Modern. German. Design.
The Fall of the Berlin Wall was a monumental event, felt around the globe. In Germany, it unleashed a creative episode to rival that of the early 20th of the century. Major artists emerged in a wholly fresh movement, shifting the aesthetic everywhere. Enter Jan Kath. Bernd and Hilla Becher , Thomas Ruff, Anselm Keifer, and Gerhard Richter all can be seen as influences his work. His need create carpets that spoke to this new feeling have permeated the design world. So ahead of the curve, they have been knocked-off continuously. Come and see the real thing, in wool, silk, and nettle in our galleries, now through January 26th.
Jan Kath, who is now internationally recognized as one of the most important carpet designers in the world . Jan Kath is from the third generation of a family of carpet dealers who have branches in the Ruhr and in Berlin. When he was just a young boy, he and his father visited manufacturers in Iran and Nepal. These experiences educated his eye and awakened a fundamental understanding of color combinations and proportions.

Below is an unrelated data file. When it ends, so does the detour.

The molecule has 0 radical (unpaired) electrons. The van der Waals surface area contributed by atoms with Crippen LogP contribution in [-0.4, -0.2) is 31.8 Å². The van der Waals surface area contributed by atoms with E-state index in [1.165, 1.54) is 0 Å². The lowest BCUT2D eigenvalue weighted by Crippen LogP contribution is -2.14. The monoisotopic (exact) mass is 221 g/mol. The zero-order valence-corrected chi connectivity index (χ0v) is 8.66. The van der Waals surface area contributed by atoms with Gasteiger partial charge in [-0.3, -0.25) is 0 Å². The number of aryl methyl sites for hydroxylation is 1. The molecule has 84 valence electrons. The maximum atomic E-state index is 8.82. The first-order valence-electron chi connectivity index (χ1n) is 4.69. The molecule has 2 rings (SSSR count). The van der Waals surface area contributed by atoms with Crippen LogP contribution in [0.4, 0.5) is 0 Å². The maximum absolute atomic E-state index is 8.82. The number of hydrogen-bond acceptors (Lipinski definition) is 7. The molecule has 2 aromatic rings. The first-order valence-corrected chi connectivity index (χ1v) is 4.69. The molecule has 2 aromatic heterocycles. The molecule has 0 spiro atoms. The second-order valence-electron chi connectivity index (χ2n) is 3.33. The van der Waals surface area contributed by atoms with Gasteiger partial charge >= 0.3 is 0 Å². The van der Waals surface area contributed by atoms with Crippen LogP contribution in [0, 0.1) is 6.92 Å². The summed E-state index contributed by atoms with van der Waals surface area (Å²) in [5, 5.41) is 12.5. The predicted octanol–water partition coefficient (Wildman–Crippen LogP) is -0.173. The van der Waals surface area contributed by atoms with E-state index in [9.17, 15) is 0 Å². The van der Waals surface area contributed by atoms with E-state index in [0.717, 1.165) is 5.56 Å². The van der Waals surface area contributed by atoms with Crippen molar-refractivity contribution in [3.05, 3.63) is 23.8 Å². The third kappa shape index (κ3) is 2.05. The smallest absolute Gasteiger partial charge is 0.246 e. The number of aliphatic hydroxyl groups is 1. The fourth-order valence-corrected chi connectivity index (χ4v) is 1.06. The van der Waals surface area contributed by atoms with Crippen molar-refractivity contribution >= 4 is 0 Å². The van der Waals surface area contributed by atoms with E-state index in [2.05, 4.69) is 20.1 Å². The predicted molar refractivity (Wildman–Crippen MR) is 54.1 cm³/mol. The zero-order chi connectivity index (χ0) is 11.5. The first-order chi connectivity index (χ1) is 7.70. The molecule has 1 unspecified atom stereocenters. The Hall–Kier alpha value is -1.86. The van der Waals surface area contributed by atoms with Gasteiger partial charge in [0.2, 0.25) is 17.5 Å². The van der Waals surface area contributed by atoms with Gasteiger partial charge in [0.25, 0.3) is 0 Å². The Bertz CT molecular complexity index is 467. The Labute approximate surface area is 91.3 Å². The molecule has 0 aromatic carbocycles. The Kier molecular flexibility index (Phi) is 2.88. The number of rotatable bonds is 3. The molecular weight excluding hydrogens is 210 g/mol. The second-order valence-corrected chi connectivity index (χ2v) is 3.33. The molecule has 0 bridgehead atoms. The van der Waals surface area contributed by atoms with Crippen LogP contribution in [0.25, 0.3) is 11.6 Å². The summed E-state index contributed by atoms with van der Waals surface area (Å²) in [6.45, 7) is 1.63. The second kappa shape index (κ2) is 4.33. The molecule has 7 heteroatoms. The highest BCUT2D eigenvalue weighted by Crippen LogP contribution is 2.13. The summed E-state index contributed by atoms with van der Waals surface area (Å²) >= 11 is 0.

At the same time, Jan Kath never wanted to follow in the footsteps of his parents, and never wanted to continue running their business for them. In order to find his own way, he travelled through Asia and the Middle East when he was 20 years old. During his road trip, he wound up, more or less accidentally, in Nepal. There, friends of his family offered him the opportunity to start working as a quality controller in their carpet production. His "connection with the world of carpets" was reestablished. Later, Jan Kath took control of the manufacturing process, and began to produce his own designs.
Inspired by numerous trips through vibrant metropolises like Paris, Istanbul, New York, Tokyo, Beirut, Sydney, and, last but not least, his home - the Ruhr, with its archaic industrial culture - Jan Kath quickly developed his own individual signature. While the allure created by imperfection, erosion, and transformation plays a central role in his designs, Kath is "uncompromisingly conservative" where quality is concerned.